Online learning and our current system of local education governance are at odds with one another, to say the least. In this paper, John Chubb examines how local school district control retards the widespread use of instructional technologies. He argues that the surest way to break down the system’s inherent resistance to technology is to shift control from the local district—and thus the school board—and put it in the hands of states. He then outlines ten steps to get us to this brave new governance system:
- Set K-12 Online-Learning Policy at the State Level
- Create a Public Market for K-12 Online Learning
- Provide Students the Right to Choose Online Learning Full Time
- Provide Students the Right to Choose Online Learning Part Time
- Authorize Statewide Online Charter Schools, Overseen by Statewide Charter Authorizers
- License Supplementary Online Providers
- Fund All Learning Opportunities Equally Per Pupil
- Exempt Online and Blended Teaching from Traditional Teacher Requirements Including Certification and Class Size
- Establish Student Learning as the Foundation of Accountability for Online Schools and Providers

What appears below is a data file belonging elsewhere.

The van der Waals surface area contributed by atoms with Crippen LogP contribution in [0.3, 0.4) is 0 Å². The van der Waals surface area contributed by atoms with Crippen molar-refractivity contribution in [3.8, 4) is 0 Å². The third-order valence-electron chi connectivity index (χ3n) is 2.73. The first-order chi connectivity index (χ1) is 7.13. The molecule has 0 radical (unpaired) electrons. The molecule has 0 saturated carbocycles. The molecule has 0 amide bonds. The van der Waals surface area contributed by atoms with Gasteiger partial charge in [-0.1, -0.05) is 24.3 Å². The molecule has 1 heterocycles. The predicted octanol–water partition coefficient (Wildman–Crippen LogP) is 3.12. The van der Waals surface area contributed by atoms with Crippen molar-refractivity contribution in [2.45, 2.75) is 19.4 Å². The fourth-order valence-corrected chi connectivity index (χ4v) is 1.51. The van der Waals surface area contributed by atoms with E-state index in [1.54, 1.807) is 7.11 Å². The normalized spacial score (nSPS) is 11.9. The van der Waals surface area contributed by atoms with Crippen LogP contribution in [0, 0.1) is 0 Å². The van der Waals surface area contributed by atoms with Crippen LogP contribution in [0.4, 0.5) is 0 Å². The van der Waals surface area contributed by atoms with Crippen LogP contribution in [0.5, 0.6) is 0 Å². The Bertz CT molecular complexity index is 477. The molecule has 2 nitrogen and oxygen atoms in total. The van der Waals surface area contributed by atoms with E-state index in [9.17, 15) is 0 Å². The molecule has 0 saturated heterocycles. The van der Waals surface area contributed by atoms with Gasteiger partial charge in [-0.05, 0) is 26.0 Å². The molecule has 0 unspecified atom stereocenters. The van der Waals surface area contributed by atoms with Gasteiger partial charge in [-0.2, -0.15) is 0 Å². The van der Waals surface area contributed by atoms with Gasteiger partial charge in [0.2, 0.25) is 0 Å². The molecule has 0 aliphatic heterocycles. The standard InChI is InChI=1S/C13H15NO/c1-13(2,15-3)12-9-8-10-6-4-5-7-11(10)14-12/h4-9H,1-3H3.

- Address Market Imperfections by Providing Abundant Information to Students, Families, Schools, and Districts
Download the paper to learn more, and be sure to read Fordham’s other papers on this vital topic.
This is the fifth and final paper in a series examining sound digital-learning policy. Previous papers appearing in this series include “Quality Control in K-12 Digital Learning: Three (Imperfect) Approaches” by Frederick M. Hess; “Teachers in the Age of Digital Instruction” by Bryan C. Hassel and Emily Ayscue Hassel; “School Finance in the Digital-Learning Era” by Paul T. Hill; and “The Costs of Online Learning” by Tamara Butler Battaglino, Matt Haldeman, and Eleanor Laurans. This working paper series is generously supported by the Charles and Helen Schwab Foundation.